A class of semi-divine beings who inhabit the Cātummahārājika realm and are the lowest among the devas. DN.ii.212 They are generally classed together with the Asuras and the Nāgas AN.iv.200 AN.iv.204 AN.iv.207 Beings are born among them as a result of having practised the lowest form of sīla. DN.ii.212 DN.ii.271
It is a disgrace for a monk to be born in the Gandhabba-world.DN.ii.221 DN.ii.251 DN.ii.273f. The Gandhabbas are regarded as the heavenly musicians, and Pañcasikha, Suriyavaccasā and her father Timbarū are among their number. DN.ii.264
They wait on such devas as Sakka, and the males among them form the masculine counterpart of the accharā, the nymphs. Their king is Dhataraṭṭha, ruler of the eastern quarter. DN.ii.257 Other chieftains are also mentioned:. DN.ii.258 Panāda, Opamañña, Sakka’s charioteer Mātali, Cittasena, Naḷa and Janesabha.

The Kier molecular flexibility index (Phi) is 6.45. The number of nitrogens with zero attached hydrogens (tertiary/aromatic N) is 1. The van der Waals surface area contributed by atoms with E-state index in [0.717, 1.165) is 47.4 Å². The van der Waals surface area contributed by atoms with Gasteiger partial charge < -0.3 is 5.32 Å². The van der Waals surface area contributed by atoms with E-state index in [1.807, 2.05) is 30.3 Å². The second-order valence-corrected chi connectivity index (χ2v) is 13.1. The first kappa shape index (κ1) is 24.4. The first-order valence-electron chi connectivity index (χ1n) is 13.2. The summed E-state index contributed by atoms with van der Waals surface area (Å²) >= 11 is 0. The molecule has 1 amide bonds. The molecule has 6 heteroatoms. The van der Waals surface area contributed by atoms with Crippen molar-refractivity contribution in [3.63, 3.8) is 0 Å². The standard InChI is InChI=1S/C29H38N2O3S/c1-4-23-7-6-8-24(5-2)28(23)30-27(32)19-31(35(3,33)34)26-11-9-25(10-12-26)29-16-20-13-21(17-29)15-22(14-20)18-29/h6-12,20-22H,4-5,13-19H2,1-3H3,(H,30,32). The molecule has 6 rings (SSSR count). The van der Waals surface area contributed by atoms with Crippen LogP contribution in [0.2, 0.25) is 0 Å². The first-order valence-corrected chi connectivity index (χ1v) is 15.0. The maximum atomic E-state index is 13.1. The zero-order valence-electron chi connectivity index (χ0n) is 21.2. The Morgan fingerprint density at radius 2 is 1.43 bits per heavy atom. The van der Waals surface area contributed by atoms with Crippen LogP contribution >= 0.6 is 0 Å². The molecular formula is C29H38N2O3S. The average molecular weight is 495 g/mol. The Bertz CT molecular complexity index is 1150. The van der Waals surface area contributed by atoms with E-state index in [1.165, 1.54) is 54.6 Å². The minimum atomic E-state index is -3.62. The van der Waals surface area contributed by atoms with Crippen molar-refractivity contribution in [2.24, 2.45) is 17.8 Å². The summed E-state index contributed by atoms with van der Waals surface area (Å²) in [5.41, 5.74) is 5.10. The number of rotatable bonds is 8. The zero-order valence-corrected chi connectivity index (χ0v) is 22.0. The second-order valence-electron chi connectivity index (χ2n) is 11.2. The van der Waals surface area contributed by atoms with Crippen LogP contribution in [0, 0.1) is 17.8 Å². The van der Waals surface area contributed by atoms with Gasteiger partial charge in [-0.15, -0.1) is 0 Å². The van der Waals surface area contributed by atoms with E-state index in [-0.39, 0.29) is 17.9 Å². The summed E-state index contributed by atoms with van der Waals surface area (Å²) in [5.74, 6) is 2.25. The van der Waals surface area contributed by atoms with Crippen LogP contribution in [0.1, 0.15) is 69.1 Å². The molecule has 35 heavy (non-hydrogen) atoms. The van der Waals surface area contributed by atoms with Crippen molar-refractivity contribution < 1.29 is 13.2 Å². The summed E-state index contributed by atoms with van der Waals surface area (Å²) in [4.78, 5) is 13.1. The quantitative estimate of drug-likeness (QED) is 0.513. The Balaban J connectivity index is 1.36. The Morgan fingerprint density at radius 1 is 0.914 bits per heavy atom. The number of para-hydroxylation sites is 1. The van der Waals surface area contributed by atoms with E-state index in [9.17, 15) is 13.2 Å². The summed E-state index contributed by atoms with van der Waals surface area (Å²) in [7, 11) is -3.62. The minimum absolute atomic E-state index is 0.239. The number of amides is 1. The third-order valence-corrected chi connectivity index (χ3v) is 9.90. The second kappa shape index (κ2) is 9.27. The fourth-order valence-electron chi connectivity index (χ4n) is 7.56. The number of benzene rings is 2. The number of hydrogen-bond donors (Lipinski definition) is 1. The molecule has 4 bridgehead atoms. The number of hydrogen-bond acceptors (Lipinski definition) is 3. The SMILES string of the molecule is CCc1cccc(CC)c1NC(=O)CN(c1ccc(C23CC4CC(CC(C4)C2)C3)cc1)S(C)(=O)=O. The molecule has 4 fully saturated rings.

The Gandhabbas are sometimes described as going through the air. AN.ii.39 In the Āṭānāṭiya Sutta DN.iii.203 DN.iii.204 the Gandhabbas are mentioned among those likely to trouble monks and nuns in their meditations in solitude. The Buddha says that beings are born among the Gandhabakāyikā devā because they wish to be so; they are described as dwelling in the fragrance of root-wood, of bark and sap, and in that of flowers and scents. SN.iii.250f.
It is often stated that the Gandhabbas preside over conception; this is due to an erroneous translation of the word gandhabba in passages MN.i.157 MN.i.265f. dealing with the circumstances necessary for conception. Here gandhabba means a being fit and ready to be born to the parents concerned.